If travel isn’t their thing, the 4-H’ers still get leadership from their club, or being county or state ambassadors. Many adults might not know parliamentary procedure, but you can be sure that most 4-H’ers can give you the basics!
3. Learning. Ask my parents what I learned during 4-H, and they’ll likely give you a laundry list of what they actually learned. With 4-H being such a family-involvement program, at least one of my parents was with me at project and activity days, watching and learning.
When I told my dad I wanted to get chickens and pigs, he had to learn alongside me on what breeds I would get, how much room chickens needed in a coop, and what feed to buy. We both learned the valuable lesson of not letting both pigs into the enclosure at the same time, because they’ll run through the fence going different directions while you chase them around the township.
The 4-H program gives youth the chance to be exposed to different learning opportunities than they receive in school or at home.
A huge network of adult volunteers and leaders means that 4-H’ers get to receive knowledge and learn from people who are experts in many different things. From canning to knitting to small engines, photography and all things livestock, my parents and I learned invaluable lessons from these volunteers who had been doing these projects for years.
If it wasn’t for one of my best friends and her family mentoring me and teaching me all about horses, I never would’ve had the chance to show horses.
4. Fun. Of course, what kid doesn’t want to have fun? While 4-H offers many life skills and leadership opportunities, it doesn’t skip out on giving kids a fun time!
There are so many project areas that no matter what youth are interested in, you can guarantee that there is at least one they’ll want to learn about. Baking, aerospace, home design, music, visual arts, and of course, animal and agricultural sciences are just a few of the available projects.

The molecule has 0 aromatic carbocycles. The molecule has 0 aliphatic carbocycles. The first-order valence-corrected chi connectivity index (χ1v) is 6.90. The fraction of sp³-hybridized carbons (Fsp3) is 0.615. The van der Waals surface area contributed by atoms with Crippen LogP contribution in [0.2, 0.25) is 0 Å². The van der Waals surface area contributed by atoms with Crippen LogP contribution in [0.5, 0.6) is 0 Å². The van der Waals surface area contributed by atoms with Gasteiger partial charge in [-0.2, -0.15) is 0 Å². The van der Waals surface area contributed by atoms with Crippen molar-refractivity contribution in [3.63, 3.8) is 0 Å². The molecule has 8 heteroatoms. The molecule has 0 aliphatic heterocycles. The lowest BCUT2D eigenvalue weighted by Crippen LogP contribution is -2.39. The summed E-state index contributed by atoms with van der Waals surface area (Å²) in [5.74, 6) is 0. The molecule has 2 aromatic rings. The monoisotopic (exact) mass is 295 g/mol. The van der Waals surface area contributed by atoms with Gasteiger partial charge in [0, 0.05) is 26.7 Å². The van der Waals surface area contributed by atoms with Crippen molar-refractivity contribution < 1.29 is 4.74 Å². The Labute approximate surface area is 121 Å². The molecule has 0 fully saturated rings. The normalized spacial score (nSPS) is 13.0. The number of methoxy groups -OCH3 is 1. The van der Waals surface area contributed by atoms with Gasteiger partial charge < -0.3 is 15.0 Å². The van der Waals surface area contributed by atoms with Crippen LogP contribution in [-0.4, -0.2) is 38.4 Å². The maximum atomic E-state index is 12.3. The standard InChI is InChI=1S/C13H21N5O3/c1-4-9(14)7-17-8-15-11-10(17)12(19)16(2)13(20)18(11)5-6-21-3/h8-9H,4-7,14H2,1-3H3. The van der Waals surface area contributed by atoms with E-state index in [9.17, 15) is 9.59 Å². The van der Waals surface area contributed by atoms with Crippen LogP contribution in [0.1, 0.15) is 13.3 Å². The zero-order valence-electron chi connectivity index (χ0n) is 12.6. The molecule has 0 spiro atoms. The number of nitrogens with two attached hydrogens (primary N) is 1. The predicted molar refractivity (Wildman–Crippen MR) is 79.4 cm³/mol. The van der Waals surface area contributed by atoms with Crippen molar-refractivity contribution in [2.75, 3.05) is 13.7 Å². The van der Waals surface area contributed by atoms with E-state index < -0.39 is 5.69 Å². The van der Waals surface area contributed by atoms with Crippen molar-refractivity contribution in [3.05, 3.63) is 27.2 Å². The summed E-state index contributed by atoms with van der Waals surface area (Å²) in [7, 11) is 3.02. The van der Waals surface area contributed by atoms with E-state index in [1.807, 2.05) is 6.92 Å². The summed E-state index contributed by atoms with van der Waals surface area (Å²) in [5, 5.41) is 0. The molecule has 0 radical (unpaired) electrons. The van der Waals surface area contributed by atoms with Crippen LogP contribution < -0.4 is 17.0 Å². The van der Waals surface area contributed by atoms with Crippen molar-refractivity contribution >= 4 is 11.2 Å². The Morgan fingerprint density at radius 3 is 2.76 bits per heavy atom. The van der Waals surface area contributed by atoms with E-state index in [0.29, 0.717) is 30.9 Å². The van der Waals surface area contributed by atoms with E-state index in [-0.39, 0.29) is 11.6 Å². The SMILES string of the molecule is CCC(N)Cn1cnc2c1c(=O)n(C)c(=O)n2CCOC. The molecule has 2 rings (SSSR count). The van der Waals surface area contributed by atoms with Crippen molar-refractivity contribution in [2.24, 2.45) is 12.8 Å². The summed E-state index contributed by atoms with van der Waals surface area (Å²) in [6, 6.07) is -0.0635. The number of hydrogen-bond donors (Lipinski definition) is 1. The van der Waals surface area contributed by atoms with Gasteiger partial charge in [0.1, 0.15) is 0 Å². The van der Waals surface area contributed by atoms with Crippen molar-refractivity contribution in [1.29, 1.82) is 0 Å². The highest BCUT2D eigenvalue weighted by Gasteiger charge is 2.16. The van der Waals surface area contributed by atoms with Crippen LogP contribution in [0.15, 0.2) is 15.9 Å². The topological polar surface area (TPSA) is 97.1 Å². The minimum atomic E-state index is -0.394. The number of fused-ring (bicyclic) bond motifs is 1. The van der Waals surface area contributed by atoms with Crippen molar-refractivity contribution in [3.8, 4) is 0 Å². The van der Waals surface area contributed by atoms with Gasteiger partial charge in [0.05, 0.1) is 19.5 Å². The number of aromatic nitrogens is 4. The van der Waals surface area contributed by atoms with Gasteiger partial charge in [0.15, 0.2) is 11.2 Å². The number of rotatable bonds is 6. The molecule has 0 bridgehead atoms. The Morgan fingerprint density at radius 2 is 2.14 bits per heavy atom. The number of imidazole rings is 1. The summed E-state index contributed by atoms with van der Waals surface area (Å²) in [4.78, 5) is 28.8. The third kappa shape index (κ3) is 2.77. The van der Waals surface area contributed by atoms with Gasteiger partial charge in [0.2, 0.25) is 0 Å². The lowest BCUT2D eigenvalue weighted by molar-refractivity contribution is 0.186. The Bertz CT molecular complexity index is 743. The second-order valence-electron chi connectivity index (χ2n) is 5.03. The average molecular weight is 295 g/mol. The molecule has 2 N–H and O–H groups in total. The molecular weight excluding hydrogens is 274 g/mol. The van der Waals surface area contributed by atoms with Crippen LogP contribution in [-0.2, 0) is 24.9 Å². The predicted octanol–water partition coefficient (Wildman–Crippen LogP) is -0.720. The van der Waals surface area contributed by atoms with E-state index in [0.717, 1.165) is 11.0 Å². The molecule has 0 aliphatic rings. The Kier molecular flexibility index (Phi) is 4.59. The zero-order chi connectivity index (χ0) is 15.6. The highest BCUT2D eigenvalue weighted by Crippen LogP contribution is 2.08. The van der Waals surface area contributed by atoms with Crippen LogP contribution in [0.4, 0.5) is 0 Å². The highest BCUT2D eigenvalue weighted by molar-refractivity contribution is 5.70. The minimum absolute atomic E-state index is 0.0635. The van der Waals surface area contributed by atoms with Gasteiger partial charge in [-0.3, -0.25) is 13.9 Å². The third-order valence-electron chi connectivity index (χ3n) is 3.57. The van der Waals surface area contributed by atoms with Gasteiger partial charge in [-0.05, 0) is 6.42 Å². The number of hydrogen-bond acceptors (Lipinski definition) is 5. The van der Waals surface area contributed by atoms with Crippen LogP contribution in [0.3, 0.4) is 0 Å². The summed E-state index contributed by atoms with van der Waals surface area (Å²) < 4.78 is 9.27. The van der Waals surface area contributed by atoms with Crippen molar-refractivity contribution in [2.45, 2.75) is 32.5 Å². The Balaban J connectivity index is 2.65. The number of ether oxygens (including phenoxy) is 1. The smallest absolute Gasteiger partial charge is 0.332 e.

Friendships made in 4-H often last a lifetime, and some of my best friends from college and beyond came from my time in 4-H. Many of my peers working within agriculture are also those I knew from being a state ambassador and volunteer.
Mixed into lessons and meetings and leadership programs are activities and games that combine learning and fun into 4-H. One event that showcased the balance between fun and learning was when I put on a livestock quiz bowl for my 4-H’ers, where they played trivia on livestock and animal husbandry facts.
There was never a dull moment as each age division went head to head to find out who knew the most about their animals. Youth can find the freedom to have fun when they have a network of opportunities that combine entertainment and education.
There are many more benefits for youth who join 4-H, such as how they are four times as likely to live healthier lives and four times as likely to be involved in their communities. I could go on and on about the benefits of youth involved in 4-H, but I hope these reasons pique your interest enough to get in contact with your local Extension office to find out more about clubs and programs in your community.